The standard chicken Kiev is a dish of chicken wrapped around cold garlic and parsley butter, coated in egg and breadcrumbs. Follow this link for Australia’s Taste recipe.
This ridiculously easy ‘version’ has chicken and garlic in common with the classic version, and not much else….but, in any case, it’s awfully good.
You can lend it a little more authenticity by at least serving it in the traditional way – or at least in the traditional way as specified by Lee Miller (I have researched this, and I haven’t found anything to back up what she says). This involves serving it with fried bread, on a bed of watercress salad. Miller explains that Kiev is home to a famous military school, and that the local soldiery were all very proud of their technique with chicken which they served up to look like a gun on a blocked stand (the fried bread) on a meadow of watercress.
There is also some talk about beetroot (it’s supposed to be military blood and guts) – but rather than roast beetroot, I think this might be better with some that has been lightly pickled.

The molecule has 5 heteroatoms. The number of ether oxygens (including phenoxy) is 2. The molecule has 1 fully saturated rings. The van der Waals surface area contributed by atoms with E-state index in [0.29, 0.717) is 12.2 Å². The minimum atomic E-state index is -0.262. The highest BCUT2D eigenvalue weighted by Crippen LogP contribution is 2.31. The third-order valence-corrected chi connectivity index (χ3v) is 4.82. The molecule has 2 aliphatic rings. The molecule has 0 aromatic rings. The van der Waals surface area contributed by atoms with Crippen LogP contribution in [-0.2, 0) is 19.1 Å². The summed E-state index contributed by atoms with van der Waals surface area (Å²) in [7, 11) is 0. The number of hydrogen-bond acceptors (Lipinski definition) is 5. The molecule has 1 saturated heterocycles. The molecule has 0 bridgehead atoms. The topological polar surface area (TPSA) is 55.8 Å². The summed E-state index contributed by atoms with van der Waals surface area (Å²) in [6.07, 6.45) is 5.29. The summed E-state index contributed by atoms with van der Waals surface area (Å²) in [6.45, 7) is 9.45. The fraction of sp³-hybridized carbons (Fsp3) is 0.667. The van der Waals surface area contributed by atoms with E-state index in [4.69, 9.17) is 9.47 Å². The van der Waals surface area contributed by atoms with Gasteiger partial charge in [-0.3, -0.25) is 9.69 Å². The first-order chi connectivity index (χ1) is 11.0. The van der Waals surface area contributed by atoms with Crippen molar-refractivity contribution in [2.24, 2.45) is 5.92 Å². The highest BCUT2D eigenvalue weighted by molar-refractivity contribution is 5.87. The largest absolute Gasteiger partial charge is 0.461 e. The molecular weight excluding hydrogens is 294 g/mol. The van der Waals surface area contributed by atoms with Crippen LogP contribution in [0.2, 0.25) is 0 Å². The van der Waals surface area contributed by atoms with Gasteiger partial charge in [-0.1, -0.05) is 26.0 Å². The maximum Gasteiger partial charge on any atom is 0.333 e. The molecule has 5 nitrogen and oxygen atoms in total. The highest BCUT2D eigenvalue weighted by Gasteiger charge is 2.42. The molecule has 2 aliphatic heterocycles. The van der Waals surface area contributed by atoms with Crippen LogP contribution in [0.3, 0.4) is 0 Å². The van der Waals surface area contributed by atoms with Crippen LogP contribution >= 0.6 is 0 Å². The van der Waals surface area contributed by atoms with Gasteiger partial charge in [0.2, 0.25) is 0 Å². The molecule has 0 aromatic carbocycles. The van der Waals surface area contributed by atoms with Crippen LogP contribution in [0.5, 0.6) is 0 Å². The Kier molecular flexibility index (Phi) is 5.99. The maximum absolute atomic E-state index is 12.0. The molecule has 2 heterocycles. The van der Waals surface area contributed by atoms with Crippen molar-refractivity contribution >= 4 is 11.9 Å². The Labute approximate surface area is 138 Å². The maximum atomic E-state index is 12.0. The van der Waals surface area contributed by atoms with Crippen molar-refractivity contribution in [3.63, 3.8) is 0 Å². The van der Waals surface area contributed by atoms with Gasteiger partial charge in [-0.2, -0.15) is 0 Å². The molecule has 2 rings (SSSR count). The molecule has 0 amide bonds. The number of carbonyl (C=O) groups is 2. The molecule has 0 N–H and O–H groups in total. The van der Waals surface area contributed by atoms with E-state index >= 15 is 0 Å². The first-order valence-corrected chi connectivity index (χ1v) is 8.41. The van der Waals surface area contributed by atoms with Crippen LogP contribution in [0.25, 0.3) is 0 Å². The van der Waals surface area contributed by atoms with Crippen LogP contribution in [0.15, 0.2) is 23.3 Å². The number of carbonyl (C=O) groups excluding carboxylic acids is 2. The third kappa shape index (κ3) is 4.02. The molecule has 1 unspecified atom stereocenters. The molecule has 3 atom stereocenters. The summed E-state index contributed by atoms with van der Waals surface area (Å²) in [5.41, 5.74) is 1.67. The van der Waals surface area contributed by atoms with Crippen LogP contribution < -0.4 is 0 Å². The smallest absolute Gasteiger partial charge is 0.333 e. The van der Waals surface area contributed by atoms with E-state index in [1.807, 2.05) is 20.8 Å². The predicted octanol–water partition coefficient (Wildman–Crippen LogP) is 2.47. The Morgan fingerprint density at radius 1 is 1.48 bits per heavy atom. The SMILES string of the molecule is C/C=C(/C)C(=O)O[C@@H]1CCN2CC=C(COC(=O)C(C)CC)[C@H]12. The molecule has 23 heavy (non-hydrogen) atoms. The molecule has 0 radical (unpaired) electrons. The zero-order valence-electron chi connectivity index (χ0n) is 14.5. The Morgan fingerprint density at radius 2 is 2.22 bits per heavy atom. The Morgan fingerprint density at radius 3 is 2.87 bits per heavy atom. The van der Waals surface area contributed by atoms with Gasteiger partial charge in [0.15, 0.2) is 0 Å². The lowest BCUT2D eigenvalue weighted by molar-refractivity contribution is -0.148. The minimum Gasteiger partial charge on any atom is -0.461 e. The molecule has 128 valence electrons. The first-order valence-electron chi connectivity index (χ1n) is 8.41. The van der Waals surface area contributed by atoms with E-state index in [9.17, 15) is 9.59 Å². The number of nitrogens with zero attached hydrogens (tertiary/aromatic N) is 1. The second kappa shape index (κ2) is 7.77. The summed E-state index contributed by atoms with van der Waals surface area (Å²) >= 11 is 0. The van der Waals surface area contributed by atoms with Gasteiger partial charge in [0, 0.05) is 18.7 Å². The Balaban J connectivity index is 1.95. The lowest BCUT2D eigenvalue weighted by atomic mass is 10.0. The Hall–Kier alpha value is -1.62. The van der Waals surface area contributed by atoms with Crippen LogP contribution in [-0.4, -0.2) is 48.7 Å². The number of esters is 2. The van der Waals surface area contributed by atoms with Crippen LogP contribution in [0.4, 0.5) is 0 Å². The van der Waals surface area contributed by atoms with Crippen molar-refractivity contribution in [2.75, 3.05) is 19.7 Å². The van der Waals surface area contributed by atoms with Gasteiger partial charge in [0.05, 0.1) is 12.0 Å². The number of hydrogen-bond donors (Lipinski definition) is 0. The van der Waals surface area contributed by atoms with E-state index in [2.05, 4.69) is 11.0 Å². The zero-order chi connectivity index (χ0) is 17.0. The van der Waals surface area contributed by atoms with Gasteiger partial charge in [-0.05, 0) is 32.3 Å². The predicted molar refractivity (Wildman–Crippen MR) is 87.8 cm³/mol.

Recipe for a ridiculously simple not-chicken Kiev
- 150g Boursin garlic and herbs
- 1 fat clove of garlic, peeled and crushed with ½ tsp smoked salt
- 2 plump skinless chicken breasts – total weight approx. 320g/11 oz
- 6 generous slices of bacon
- olive oil
- freshly ground black pepper or a pinch of Urfa pepper flakes
- fried bread
Ingredients for the watercress salad
- 100-130g/4 oz watercress
- 4 tbsps walnut oil
- 1 tbps raspberry vinegar
- salt and pepper
- Preheat the oven to 180ºC.
- Mix the garlic in with the Boursin.
- Cut a pocket in each of the breasts and stuff to bursting with the Boursin. Don’t worry if there is some left over.
- Put a few grinds of pepper (or a pinch of Urfa pepper flakes) over each breast, and wrap securely in the bacon.
- Oil an ovenproof dish, and oil the breasts. Put them onto the dish and into the oven. Bake for about 20 minutes, but if you have any cheese left over, add it to the dish about five minutes prior to taking out of the oven.
“Serving the dish
Fried bread on which the ‘gun’ is placed and the individual plate is carpeted with watercress and chopped beets. Lemon wedges are part of this scenery. The waiter pokes a sharp knife point into the centre of the ‘gun’ carefully covering his hand with a napkin, like a gory sacrifice, or for modesty.”
-Bettina McNulty, Lee Miller – a life with food, friends and recipes
Renaissance plays Kiev, from the album Prologue; and Mussorsky’s Great Gate of Kiev.